The teenage years are known for experimenting and pushing boundaries. My colleagues and I investigated what kinds of intimate behaviour 14-year-olds engage in, and how this insight can help to ensure young people are well prepared for healthy and happy adult relationships.
We know teenagers experiment with intimacy, often moving "up" the scale from hand-holding or kissing to more explicitly sexual activity. But we also know teenage pregnancy numbers have been dropping in recent years. And our new findings suggest that fewer young teenagers are actually having sexual intercourse than previously thought.
Studies have shown that 30% of those born in the 1980s and 1990s had sex before the age of 16. Among those born in the early 1990s, 18% had done so by age 15. But our new evidence, based on those aged 14, born during or just after the year 2000, indicates that there has been a decrease in the most intimate types of sexual behaviours among this latest cohort – Generation Z.
Holding off on 'heavy' activities
Our research used data from the Millennium Cohort Study, the most comprehensive survey of adolescent health and development in the UK. It follows children born between September 2000 and January 2002, and which has collected information on them at nine months and then at three, five, seven, 11, and 14-years-old.
We used information from the most recently available data, when the study's participants were 14-years-old, and were able to look closely at the lives of 11,000 of them. Participants were asked about a range of "light", "moderate" and "heavy" intimate activities. Hand-holding, kissing and cuddling were classed as "light", touching and fondling under clothes as "moderate" and oral sex or sexual intercourse as "heavy".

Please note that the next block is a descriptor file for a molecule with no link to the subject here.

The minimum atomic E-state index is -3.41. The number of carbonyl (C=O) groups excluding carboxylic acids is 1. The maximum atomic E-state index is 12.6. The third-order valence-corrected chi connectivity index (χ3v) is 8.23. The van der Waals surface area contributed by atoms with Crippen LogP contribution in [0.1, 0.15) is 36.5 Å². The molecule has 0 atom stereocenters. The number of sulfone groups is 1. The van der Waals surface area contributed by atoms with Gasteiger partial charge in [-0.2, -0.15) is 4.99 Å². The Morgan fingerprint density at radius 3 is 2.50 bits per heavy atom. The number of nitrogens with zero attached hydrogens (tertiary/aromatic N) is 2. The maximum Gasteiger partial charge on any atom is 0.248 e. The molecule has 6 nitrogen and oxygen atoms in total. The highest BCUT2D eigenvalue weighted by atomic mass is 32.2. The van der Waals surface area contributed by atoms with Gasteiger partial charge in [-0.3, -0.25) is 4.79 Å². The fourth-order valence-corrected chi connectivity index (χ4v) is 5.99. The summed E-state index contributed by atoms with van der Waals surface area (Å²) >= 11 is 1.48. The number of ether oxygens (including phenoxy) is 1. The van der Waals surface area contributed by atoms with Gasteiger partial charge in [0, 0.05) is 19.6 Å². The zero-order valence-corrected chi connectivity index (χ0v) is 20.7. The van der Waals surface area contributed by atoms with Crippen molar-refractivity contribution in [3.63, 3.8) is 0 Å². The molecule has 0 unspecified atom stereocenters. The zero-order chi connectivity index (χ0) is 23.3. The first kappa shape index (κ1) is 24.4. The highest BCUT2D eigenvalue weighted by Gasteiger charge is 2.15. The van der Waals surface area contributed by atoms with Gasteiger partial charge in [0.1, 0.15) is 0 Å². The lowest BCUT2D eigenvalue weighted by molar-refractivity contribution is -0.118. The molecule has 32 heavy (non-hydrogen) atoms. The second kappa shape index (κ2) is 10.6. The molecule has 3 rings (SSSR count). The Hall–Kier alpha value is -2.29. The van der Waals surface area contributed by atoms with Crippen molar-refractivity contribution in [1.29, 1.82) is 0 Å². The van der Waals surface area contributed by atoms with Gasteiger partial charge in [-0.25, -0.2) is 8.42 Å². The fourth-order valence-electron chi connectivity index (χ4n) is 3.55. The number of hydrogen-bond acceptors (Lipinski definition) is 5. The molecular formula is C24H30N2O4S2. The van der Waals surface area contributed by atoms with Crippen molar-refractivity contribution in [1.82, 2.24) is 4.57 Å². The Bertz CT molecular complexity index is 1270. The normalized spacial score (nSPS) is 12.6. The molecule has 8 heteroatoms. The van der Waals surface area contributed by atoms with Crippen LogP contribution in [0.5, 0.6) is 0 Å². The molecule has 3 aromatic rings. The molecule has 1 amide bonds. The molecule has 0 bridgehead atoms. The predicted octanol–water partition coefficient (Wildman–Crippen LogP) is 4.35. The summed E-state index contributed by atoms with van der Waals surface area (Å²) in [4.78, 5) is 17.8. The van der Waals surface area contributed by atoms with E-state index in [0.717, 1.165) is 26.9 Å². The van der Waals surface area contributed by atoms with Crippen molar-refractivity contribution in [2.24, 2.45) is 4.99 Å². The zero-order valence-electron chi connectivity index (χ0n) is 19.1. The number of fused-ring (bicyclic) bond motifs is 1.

As might have been expected, more than half – 58% – had engaged in kissing, cuddling or hand-holding, while 7.5% had experienced touching or fondling. But in contrast to other studies, we found only a very small proportion – just 3.2% – had been involved in "heavy" activities, in the year before they were interviewed for the study.
Though our sample was younger than some of the cohorts used in previous research, our findings that Gen Z are leaving sex til later are supported by another recent study, which showed a decrease in the prevalence of sexual intercourse between two cohorts of 14-year-olds in 2005 and 2015, from 2.1% to 0.9%.
Possible explanations for this trend are purely speculative, and have not been empirically tested. It could be linked to a decrease in other risky behaviours, like drinking and smoking, for example, alongside increased pressures and expectations around educational performance.
Pushing the boundaries
However, we did find clear evidence of links between heavier sexual activity and other risky behaviours. So most parents could take comfort from the fact that if their children aren't taking part in other risky activities such as drinking or smoking, they probably aren't having sex either.
We also found that those who were most likely to confide worries in a friend rather than a parent, those whose parents didn't always know where they were and those who stayed out late were more likely than others to engage in heavier forms of sexual activity. Other potential links were found between heavy intimate activities and drug-taking, as well as reported symptoms of depression.
Our findings suggest that young people who push boundaries may push several at once. For instance, young teenagers who drink, smoke or stay out late are more likely to engage in all types of sexual activity. There needs to be a better understanding of this interplay between personal relationships and behaviours among families and at schools, where sex and relationships education tends to focus mainly on "heavy" intimate activities.
Initiatives that aim to minimise risk and promote well-being are crucial to better support young people. These need to consider a range of behaviours relating to intimacy, health, mental health and social relationships.
Yvonne Kelly is Professor of Lifecourse Epidemiology at UCL. This article is republished from The Conversation under a Creative Commons license.